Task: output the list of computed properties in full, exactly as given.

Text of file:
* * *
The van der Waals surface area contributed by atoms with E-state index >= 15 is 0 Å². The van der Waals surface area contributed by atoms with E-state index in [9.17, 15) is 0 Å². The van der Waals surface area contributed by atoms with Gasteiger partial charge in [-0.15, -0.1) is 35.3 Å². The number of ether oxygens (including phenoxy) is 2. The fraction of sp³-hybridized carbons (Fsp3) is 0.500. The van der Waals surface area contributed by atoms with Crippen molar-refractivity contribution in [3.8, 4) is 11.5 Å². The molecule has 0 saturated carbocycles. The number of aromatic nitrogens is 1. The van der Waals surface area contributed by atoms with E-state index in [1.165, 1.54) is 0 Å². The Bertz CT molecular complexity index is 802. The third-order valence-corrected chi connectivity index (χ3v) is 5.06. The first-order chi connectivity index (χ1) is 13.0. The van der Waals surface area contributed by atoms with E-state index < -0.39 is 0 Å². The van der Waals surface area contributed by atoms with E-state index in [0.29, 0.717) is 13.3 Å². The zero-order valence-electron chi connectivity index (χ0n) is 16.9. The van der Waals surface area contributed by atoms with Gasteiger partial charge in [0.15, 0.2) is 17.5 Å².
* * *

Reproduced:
The van der Waals surface area contributed by atoms with E-state index >= 15 is 0 Å². The van der Waals surface area contributed by atoms with E-state index in [9.17, 15) is 0 Å². The van der Waals surface area contributed by atoms with Gasteiger partial charge in [-0.15, -0.1) is 35.3 Å². The number of ether oxygens (including phenoxy) is 2. The fraction of sp³-hybridized carbons (Fsp3) is 0.500. The van der Waals surface area contributed by atoms with Crippen molar-refractivity contribution in [3.8, 4) is 11.5 Å². The molecule has 0 saturated carbocycles. The number of aromatic nitrogens is 1. The van der Waals surface area contributed by atoms with E-state index in [1.165, 1.54) is 0 Å². The Bertz CT molecular complexity index is 802. The third-order valence-corrected chi connectivity index (χ3v) is 5.06. The first-order chi connectivity index (χ1) is 13.0. The van der Waals surface area contributed by atoms with E-state index < -0.39 is 0 Å². The van der Waals surface area contributed by atoms with E-state index in [0.29, 0.717) is 13.3 Å². The zero-order valence-electron chi connectivity index (χ0n) is 16.9. The van der Waals surface area contributed by atoms with Gasteiger partial charge in [0.15, 0.2) is 17.5 Å².